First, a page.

JERUSALEM – Fierce fighting raged in the West Bank and missiles rained on Israel’s northern border Thursday as the Israeli government stepped up efforts to discredit Palestinian leader Yasser Arafat as a partner for peace.
Arafat spent his seventh day under house arrest, restricted to a few rooms of his compound in Ramallah. Israel prevented a high-level European mediation team from visiting Arafat, but later said U.S. envoy Anthony Zinni could see him, probably Friday. Zinni has been in the Middle East trying to mediate a cease-fire between Arafat and Sharon.
In Washington, President Bush for the first time called on Israel to end its military offensive, and announced that he would also send Secretary of State Colin Powell to the region next week. Both Israeli and Palestinian authorities issued statements welcoming Bush’s words and Powell’s mission, but the forces on the ground did not change.
In Bethlehem, Israeli forces and 250 Palestinian fighters continued their tense standoff at the Church of the Nativity, one of Christianity’s most sacred sites. Palestinians claimed that Israelis blew open a door of the church; Israelis denied it.
At least five Palestinians were killed Thursday, including the church’s bell ringer. Four Israeli troops also died.
In the West Bank cities of Nablus, Ramallah, Jenin, Tulkarem and Qalqiliya, Israeli troops consolidated their control, roaming the streets in tanks and going door-to-door. By Thursday night, they had detained 1,100 Palestinians for questioning.
Only two large urban areas on the West Bank remained under Palestinian control Thursday night – the biblical towns of Jericho and Hebron.
For the third straight day, no suicide bombing or other attack rocked Israel. But the threat of a wider regional conflict intensified amid reports that nine missiles were fired from Lebanon on an Israeli radar station in the disputed Shebaa Farms border area.
In recent days, guerrillas from the radical Hezbollah organization in southern Lebanon have launched an increasing number of rocket and other attacks on Israeli border facilities. Late Thursday, Sharon accused Iran and Syria of aiding the border attacks, the latest of which apparently caused no casualties.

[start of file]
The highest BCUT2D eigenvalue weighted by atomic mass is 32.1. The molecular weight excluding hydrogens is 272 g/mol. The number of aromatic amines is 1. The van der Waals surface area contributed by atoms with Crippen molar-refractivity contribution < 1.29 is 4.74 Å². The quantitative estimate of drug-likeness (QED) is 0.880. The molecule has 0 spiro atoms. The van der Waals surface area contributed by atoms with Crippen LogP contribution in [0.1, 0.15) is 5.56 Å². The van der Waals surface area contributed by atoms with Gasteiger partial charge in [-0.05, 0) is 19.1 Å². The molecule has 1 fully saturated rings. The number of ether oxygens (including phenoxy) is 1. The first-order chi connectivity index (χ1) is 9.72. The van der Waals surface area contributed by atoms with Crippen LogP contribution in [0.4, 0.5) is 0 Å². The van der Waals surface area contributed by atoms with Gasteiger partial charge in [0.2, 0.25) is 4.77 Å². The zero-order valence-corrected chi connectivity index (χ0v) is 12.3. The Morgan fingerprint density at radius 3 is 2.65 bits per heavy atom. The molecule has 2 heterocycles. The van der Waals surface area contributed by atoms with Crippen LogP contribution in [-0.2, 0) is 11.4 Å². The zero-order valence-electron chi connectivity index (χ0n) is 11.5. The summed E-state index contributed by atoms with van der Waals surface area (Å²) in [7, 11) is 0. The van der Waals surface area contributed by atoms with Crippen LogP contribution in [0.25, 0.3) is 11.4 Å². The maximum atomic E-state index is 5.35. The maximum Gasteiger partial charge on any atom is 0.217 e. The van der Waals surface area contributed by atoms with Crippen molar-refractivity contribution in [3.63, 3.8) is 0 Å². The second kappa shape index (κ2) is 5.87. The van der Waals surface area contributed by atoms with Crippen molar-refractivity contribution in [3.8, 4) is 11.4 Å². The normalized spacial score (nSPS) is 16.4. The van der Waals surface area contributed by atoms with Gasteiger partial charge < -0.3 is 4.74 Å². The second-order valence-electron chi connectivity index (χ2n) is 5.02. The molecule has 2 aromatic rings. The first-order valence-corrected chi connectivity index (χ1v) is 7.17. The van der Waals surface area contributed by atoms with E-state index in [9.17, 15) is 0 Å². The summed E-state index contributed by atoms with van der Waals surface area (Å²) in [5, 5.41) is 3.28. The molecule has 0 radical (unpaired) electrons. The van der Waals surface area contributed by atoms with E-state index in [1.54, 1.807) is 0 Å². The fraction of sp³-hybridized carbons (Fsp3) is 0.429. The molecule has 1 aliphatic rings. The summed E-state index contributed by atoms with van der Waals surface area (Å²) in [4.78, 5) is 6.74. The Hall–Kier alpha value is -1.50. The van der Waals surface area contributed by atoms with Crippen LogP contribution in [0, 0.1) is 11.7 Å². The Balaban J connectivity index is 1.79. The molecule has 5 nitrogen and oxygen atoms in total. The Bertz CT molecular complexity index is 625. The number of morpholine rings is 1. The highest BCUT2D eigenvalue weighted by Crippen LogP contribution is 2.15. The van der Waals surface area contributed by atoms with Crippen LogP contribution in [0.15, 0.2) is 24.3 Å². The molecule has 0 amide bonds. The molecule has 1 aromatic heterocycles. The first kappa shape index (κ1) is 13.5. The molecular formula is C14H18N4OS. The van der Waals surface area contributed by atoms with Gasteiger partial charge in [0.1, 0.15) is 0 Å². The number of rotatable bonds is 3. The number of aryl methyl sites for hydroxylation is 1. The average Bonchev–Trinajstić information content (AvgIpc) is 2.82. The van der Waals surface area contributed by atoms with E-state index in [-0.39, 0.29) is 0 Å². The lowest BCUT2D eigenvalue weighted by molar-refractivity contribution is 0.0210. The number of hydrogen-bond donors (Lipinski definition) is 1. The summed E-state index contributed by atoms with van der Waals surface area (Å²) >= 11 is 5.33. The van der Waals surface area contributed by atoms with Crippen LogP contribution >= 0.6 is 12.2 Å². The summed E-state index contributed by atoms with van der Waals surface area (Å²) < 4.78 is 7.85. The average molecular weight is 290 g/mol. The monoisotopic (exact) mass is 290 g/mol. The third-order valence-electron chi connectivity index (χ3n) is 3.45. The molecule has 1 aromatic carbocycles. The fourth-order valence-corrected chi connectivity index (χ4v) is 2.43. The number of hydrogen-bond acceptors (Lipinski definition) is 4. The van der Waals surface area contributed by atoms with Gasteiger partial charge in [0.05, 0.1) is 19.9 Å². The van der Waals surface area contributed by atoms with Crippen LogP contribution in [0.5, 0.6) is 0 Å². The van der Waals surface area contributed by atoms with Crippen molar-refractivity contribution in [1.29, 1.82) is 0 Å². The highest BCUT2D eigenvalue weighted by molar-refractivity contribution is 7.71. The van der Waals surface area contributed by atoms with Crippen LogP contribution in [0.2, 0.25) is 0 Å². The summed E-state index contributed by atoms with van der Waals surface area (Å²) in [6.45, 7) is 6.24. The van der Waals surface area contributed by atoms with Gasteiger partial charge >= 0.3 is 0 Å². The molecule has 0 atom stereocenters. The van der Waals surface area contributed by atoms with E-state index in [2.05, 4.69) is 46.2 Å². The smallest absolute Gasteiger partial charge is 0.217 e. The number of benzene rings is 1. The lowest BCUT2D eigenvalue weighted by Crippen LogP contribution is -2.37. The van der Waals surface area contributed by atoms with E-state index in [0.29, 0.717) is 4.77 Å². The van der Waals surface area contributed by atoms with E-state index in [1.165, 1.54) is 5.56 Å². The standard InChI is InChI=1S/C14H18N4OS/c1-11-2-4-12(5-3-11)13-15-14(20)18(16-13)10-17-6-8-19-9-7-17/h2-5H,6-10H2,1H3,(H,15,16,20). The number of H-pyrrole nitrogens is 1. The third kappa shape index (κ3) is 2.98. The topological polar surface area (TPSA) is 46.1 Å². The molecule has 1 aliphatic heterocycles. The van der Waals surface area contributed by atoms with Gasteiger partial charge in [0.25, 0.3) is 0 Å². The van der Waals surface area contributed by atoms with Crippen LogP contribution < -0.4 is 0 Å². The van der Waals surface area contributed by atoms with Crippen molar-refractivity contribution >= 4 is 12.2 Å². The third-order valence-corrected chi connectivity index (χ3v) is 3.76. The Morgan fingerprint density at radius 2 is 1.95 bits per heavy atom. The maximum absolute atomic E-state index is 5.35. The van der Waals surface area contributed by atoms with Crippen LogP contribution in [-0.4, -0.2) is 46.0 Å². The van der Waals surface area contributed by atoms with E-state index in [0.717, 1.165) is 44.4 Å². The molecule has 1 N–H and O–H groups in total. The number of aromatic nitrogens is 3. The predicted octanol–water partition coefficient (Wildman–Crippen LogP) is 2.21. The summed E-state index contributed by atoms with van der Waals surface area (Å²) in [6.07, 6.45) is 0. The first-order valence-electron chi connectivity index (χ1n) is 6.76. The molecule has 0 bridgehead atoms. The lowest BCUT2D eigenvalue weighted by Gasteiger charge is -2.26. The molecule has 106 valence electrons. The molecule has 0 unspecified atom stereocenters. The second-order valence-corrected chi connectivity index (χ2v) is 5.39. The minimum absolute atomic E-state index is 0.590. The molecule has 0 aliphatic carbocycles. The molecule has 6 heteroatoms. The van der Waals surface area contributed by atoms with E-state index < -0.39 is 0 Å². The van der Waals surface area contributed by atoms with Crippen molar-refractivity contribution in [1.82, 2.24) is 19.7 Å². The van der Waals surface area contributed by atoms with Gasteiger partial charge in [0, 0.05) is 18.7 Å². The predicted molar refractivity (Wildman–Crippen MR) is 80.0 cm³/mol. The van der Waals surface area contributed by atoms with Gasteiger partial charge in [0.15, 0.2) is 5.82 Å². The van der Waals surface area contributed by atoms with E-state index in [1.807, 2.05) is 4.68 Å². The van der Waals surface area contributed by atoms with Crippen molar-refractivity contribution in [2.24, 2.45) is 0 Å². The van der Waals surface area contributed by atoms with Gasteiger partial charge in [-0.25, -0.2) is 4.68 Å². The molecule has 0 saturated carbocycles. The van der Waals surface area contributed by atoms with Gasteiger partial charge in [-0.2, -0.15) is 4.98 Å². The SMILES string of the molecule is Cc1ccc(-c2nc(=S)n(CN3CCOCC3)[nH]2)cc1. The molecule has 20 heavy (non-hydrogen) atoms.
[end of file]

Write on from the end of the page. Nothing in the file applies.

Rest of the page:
In an intriguing new dimension to 18 months of fighting, Israel released documents that it said show a direct link between Arafat and suicide bombings.
“The consequences are very clear,” said Dan Meridor, a minister in Prime Minister Ariel Sharon’s government. “Mr. Arafat is running a terrorist organization. . . . He is quite deeply involved in paying money to terrorists.”
Samir Rantisi, a spokesman for Arafat’s Palestinian Authority, cast doubt on the authenticity and relevance of the documents, although he stopped short of calling them outright forgeries.
“We are unable to say whether they are authentic or forged,” he said. “We view them as something they are using as propaganda against the Palestinian people.
The Israelis are experts at fabricating things. They are capable of forging these documents.”
Israeli officials said two faxes seized from Arafat’s headquarters in Ramallah and signed by him authorized cash payments to 15 men previously identified as terrorists. The men planned or launched recent suicide bombings and other attacks on Israeli civilians, the government said.